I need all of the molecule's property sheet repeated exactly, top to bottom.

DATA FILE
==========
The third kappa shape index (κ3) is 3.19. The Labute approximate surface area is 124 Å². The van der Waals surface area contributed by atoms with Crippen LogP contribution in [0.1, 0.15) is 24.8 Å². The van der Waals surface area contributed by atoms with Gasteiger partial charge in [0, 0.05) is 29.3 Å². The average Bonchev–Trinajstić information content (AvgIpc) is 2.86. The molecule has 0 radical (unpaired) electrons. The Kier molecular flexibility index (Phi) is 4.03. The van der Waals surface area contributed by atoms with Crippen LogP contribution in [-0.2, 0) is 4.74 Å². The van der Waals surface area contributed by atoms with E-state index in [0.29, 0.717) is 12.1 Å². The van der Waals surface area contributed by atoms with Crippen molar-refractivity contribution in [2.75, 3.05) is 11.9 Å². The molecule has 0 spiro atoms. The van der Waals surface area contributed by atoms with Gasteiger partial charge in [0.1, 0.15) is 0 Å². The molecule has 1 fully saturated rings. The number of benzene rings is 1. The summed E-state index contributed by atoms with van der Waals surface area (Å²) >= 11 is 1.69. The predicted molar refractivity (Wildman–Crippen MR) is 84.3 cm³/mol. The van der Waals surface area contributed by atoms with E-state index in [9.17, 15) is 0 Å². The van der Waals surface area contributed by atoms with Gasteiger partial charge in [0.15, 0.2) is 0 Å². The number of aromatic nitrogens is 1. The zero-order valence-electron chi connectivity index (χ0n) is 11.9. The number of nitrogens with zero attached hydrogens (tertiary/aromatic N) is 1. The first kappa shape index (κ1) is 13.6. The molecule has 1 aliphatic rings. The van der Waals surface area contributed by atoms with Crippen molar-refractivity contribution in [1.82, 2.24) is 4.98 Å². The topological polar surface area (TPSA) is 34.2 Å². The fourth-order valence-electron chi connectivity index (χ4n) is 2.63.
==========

The third kappa shape index (κ3) is 3.19. The Labute approximate surface area is 124 Å². The van der Waals surface area contributed by atoms with Crippen LogP contribution in [0.1, 0.15) is 24.8 Å². The van der Waals surface area contributed by atoms with Gasteiger partial charge in [0, 0.05) is 29.3 Å². The average Bonchev–Trinajstić information content (AvgIpc) is 2.86. The molecule has 0 radical (unpaired) electrons. The Kier molecular flexibility index (Phi) is 4.03. The van der Waals surface area contributed by atoms with Crippen LogP contribution in [-0.2, 0) is 4.74 Å². The van der Waals surface area contributed by atoms with E-state index in [0.29, 0.717) is 12.1 Å². The van der Waals surface area contributed by atoms with Crippen molar-refractivity contribution in [2.75, 3.05) is 11.9 Å². The molecule has 0 spiro atoms. The van der Waals surface area contributed by atoms with Gasteiger partial charge in [0.1, 0.15) is 0 Å². The molecule has 1 fully saturated rings. The number of benzene rings is 1. The summed E-state index contributed by atoms with van der Waals surface area (Å²) >= 11 is 1.69. The predicted molar refractivity (Wildman–Crippen MR) is 84.3 cm³/mol. The van der Waals surface area contributed by atoms with E-state index in [9.17, 15) is 0 Å². The van der Waals surface area contributed by atoms with Gasteiger partial charge in [0.15, 0.2) is 0 Å². The number of aromatic nitrogens is 1. The zero-order valence-electron chi connectivity index (χ0n) is 11.9. The number of nitrogens with zero attached hydrogens (tertiary/aromatic N) is 1. The first kappa shape index (κ1) is 13.6. The molecule has 1 aliphatic rings. The van der Waals surface area contributed by atoms with Crippen molar-refractivity contribution in [1.82, 2.24) is 4.98 Å². The topological polar surface area (TPSA) is 34.2 Å². The fourth-order valence-electron chi connectivity index (χ4n) is 2.63.